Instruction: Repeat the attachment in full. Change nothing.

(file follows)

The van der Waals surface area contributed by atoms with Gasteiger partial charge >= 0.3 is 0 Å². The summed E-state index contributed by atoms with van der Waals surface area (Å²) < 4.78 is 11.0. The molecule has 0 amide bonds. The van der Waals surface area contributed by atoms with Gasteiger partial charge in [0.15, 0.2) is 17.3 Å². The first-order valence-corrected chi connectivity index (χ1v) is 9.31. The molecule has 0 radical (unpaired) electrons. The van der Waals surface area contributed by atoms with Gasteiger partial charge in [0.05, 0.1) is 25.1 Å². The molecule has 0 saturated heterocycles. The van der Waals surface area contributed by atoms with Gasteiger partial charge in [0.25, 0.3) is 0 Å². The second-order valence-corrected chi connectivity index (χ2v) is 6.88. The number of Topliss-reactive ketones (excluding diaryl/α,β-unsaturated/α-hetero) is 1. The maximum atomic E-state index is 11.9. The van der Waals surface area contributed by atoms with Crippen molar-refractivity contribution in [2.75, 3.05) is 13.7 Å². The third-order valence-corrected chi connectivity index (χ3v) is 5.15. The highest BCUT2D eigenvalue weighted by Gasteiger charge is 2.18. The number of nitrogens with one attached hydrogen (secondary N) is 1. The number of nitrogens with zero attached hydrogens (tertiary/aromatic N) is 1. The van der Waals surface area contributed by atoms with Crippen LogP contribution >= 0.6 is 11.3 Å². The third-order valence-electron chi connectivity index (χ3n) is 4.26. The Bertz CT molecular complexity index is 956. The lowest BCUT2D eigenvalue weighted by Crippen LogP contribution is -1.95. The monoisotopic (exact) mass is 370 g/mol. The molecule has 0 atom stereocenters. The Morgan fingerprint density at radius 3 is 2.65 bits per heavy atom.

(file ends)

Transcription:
The van der Waals surface area contributed by atoms with Gasteiger partial charge >= 0.3 is 0 Å². The summed E-state index contributed by atoms with van der Waals surface area (Å²) < 4.78 is 11.0. The molecule has 0 amide bonds. The van der Waals surface area contributed by atoms with Gasteiger partial charge in [0.15, 0.2) is 17.3 Å². The first-order valence-corrected chi connectivity index (χ1v) is 9.31. The molecule has 0 radical (unpaired) electrons. The van der Waals surface area contributed by atoms with Gasteiger partial charge in [0.05, 0.1) is 25.1 Å². The molecule has 0 saturated heterocycles. The van der Waals surface area contributed by atoms with Gasteiger partial charge in [0.25, 0.3) is 0 Å². The second-order valence-corrected chi connectivity index (χ2v) is 6.88. The number of Topliss-reactive ketones (excluding diaryl/α,β-unsaturated/α-hetero) is 1. The maximum atomic E-state index is 11.9. The van der Waals surface area contributed by atoms with Crippen molar-refractivity contribution in [2.75, 3.05) is 13.7 Å². The third-order valence-corrected chi connectivity index (χ3v) is 5.15. The highest BCUT2D eigenvalue weighted by Gasteiger charge is 2.18. The number of nitrogens with one attached hydrogen (secondary N) is 1. The number of nitrogens with zero attached hydrogens (tertiary/aromatic N) is 1. The van der Waals surface area contributed by atoms with Crippen LogP contribution >= 0.6 is 11.3 Å². The third-order valence-electron chi connectivity index (χ3n) is 4.26. The Bertz CT molecular complexity index is 956. The lowest BCUT2D eigenvalue weighted by Crippen LogP contribution is -1.95. The monoisotopic (exact) mass is 370 g/mol. The molecule has 0 atom stereocenters. The Morgan fingerprint density at radius 3 is 2.65 bits per heavy atom.